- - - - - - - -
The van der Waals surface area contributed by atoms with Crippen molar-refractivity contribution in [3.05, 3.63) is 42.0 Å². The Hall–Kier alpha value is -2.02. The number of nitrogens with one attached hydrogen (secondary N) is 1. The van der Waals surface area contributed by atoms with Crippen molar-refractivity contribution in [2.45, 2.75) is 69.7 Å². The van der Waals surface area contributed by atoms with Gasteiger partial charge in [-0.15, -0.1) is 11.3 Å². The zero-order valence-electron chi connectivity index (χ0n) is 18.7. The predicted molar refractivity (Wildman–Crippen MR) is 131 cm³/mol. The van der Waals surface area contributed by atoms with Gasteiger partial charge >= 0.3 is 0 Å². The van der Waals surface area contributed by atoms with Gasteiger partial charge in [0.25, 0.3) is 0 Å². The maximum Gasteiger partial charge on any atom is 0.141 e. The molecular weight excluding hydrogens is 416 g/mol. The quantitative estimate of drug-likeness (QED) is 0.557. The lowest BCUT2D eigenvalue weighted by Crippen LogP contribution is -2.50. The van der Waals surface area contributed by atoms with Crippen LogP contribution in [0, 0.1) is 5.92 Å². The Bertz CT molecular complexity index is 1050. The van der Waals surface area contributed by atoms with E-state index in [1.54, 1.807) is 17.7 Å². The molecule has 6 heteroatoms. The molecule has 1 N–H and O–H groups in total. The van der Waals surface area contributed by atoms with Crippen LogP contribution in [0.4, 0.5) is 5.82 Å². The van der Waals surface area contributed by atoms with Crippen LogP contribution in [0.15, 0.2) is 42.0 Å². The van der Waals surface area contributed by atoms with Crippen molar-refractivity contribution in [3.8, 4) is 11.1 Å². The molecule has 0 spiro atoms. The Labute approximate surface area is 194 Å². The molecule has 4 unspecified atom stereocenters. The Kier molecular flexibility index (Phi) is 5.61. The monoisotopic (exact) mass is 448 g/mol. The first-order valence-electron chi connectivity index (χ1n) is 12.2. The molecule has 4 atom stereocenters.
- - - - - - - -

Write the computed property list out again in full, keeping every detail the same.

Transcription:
The van der Waals surface area contributed by atoms with Crippen molar-refractivity contribution in [3.05, 3.63) is 42.0 Å². The Hall–Kier alpha value is -2.02. The number of nitrogens with one attached hydrogen (secondary N) is 1. The van der Waals surface area contributed by atoms with Crippen molar-refractivity contribution in [2.45, 2.75) is 69.7 Å². The van der Waals surface area contributed by atoms with Gasteiger partial charge in [-0.15, -0.1) is 11.3 Å². The zero-order valence-electron chi connectivity index (χ0n) is 18.7. The predicted molar refractivity (Wildman–Crippen MR) is 131 cm³/mol. The van der Waals surface area contributed by atoms with Gasteiger partial charge >= 0.3 is 0 Å². The van der Waals surface area contributed by atoms with Gasteiger partial charge in [0.25, 0.3) is 0 Å². The maximum Gasteiger partial charge on any atom is 0.141 e. The molecular weight excluding hydrogens is 416 g/mol. The quantitative estimate of drug-likeness (QED) is 0.557. The lowest BCUT2D eigenvalue weighted by Crippen LogP contribution is -2.50. The van der Waals surface area contributed by atoms with Crippen LogP contribution in [0, 0.1) is 5.92 Å². The Bertz CT molecular complexity index is 1050. The van der Waals surface area contributed by atoms with E-state index in [1.54, 1.807) is 17.7 Å². The molecule has 6 heteroatoms. The molecule has 1 N–H and O–H groups in total. The van der Waals surface area contributed by atoms with Crippen LogP contribution in [0.4, 0.5) is 5.82 Å². The van der Waals surface area contributed by atoms with Crippen LogP contribution in [0.15, 0.2) is 42.0 Å². The van der Waals surface area contributed by atoms with Crippen molar-refractivity contribution in [3.8, 4) is 11.1 Å². The molecule has 0 spiro atoms. The Labute approximate surface area is 194 Å². The molecule has 4 unspecified atom stereocenters. The Kier molecular flexibility index (Phi) is 5.61. The monoisotopic (exact) mass is 448 g/mol. The first-order valence-electron chi connectivity index (χ1n) is 12.2. The molecule has 4 atom stereocenters.